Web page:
It is worth noting that the intercession of any good person for others is limited to those who followed his prophet and those who accepted the succeeding prophet, but not for those who followed his prophet then rejected the succeeding prophet.

(e) The belief in intercessors emanates from the belief in sacrifices, burnt offerings, priesthood, and a massive edifice of superstition. This belief leads men into the worship of sepulchers and images of saints and martyrs; it helps to increase the influence and domination of the priest and monk; it keeps the people ignorant in the things divine; a dense cloud of the intermediary dead cover the spiritual atmosphere between God and the spirit of man. Then this belief prompts men who, for the pretended glory of God and the conversion of the people belonging to a different religion than theirs, raise immense sums of money, establish powerful and rich missions, and lordly mansions; but at heart those missionaries are political agents of their respective Governments. The real cause of the calamities which have befallen the Armenians, the Greeks, and the Chaldeo-Assyrians in Turkey and Persia ought to be sought in the treacherous and revolutionary instruction given by all the foreign missions in the East. Indeed, the belief in the intercessors has always been a source of abuse, fanaticism, persecution, ignorance, and of many other evils.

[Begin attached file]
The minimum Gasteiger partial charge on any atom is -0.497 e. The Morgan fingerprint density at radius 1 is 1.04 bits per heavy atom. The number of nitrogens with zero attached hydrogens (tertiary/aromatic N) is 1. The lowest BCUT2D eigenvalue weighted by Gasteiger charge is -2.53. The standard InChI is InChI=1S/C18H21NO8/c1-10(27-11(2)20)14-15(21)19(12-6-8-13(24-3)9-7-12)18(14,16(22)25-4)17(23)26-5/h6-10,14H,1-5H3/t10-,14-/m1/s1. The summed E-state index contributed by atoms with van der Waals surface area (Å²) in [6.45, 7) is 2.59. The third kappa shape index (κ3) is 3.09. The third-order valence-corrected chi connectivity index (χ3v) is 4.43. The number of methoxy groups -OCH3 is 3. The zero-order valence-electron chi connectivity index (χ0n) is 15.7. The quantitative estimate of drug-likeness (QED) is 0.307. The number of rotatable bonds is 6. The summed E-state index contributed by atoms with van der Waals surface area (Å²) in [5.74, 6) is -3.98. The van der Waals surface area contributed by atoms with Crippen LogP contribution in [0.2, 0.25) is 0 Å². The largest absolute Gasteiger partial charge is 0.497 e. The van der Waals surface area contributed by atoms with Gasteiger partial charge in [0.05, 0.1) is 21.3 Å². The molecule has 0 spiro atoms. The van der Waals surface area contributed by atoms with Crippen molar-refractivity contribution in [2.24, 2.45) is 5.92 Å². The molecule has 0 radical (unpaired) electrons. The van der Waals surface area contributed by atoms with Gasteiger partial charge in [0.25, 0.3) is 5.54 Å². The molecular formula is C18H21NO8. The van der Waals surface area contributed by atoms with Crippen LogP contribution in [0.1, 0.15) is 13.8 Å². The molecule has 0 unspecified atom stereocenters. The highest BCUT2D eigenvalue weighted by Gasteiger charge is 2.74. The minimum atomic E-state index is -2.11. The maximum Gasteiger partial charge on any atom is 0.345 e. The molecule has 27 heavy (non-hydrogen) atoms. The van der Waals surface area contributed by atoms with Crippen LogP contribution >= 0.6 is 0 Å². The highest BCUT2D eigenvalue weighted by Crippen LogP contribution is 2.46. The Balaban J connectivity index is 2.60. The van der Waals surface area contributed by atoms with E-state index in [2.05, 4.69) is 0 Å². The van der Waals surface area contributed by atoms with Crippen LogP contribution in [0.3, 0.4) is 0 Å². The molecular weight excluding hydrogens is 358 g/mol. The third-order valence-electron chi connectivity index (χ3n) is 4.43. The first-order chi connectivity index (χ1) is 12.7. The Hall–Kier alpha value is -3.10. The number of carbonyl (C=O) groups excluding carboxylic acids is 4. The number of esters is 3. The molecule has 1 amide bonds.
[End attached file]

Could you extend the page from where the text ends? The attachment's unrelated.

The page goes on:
Having proved that the "Paraclete" of St. John's Gospel does not and cannot mean either "consoler" or "advocate," nor any other thing at all, and that it is a corrupted form of Periqlytos, we shall now proceed to discuss the real signification of it.

2. Periqlytos etymologically and literally means "the most illustrious, renowned, and praiseworthy." I take for my authority Alexandre's Dictionnaire Grec-Francais=Periqlytos, "Qu'on peut entendre de tous les cotes; qu'il est facile a entendre. Tres celebre," etc. "= Periqleitos, tres celebre, illustre, glorieux; = Periqleys, tres celebre, illustre, glorieux," from = Kleos, glorire, renommee, celebrite." This compound noun is composed of the prefix "peri," and "kleotis," the latter derived from "to glorify, praise." The noun, which I write in English characters Periqleitos or Periqlytos, means precisely what AHMAD means in Arabic, namely the most illustrious, glorious, and renowned. The only difficulty to be solved and overcome is to discover the original Semitic name used by Jesus Christ either in Hebrew or Aramaic.

(a) The Syriac Pshittha, while writing "Paraqleita," does not even in a glossary give its meaning. But the Vulgate translates it into "consolator" or "consoler." If I am not mistaken the Aramaic form must have been "Mhamda" or "Hamida"' to correspond with the Arabic "Muhammad" or "Ahmad" and the Greek 'Periqlyte."

The interpretation of the Greek word in the sense of consolation does not imply that the name Periqlyte itself is the consoler, but the belief and the hope in the promise that he will come "to console the early Christians. The expectation that Jesus would come down again in glory before many of his auditors had "tasted the death" had disappointed them, and concentrated all their hopes in the coming of the Periqlyte.